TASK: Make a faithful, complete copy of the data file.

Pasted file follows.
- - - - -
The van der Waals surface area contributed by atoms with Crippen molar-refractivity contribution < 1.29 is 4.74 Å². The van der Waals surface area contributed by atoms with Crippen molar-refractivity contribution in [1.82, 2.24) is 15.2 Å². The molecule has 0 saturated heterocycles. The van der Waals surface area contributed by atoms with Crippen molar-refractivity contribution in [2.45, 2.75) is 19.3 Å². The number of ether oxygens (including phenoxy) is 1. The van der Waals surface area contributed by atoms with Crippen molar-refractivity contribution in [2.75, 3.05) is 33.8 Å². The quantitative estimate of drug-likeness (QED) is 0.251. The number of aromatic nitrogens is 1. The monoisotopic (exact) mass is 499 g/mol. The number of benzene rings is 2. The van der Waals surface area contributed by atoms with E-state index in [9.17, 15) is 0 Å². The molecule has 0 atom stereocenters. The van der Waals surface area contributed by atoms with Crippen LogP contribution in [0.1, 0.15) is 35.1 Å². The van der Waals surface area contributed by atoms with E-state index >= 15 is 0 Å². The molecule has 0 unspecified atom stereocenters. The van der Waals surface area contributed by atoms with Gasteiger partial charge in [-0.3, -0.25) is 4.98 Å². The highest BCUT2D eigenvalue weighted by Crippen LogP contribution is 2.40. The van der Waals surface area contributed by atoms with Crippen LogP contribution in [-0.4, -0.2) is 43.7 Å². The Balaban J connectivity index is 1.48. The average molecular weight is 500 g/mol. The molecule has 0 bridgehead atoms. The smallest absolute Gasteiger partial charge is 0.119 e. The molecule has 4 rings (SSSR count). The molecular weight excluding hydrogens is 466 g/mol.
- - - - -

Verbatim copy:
The van der Waals surface area contributed by atoms with Crippen molar-refractivity contribution < 1.29 is 4.74 Å². The van der Waals surface area contributed by atoms with Crippen molar-refractivity contribution in [1.82, 2.24) is 15.2 Å². The molecule has 0 saturated heterocycles. The van der Waals surface area contributed by atoms with Crippen molar-refractivity contribution in [2.45, 2.75) is 19.3 Å². The number of ether oxygens (including phenoxy) is 1. The van der Waals surface area contributed by atoms with Crippen molar-refractivity contribution in [2.75, 3.05) is 33.8 Å². The quantitative estimate of drug-likeness (QED) is 0.251. The number of aromatic nitrogens is 1. The monoisotopic (exact) mass is 499 g/mol. The number of benzene rings is 2. The van der Waals surface area contributed by atoms with E-state index in [9.17, 15) is 0 Å². The molecule has 0 atom stereocenters. The van der Waals surface area contributed by atoms with Crippen LogP contribution in [0.1, 0.15) is 35.1 Å². The van der Waals surface area contributed by atoms with E-state index >= 15 is 0 Å². The molecule has 0 unspecified atom stereocenters. The van der Waals surface area contributed by atoms with Gasteiger partial charge in [-0.3, -0.25) is 4.98 Å². The highest BCUT2D eigenvalue weighted by Crippen LogP contribution is 2.40. The van der Waals surface area contributed by atoms with Crippen LogP contribution in [-0.4, -0.2) is 43.7 Å². The Balaban J connectivity index is 1.48. The average molecular weight is 500 g/mol. The molecule has 0 bridgehead atoms. The smallest absolute Gasteiger partial charge is 0.119 e. The molecule has 4 rings (SSSR count). The molecular weight excluding hydrogens is 466 g/mol.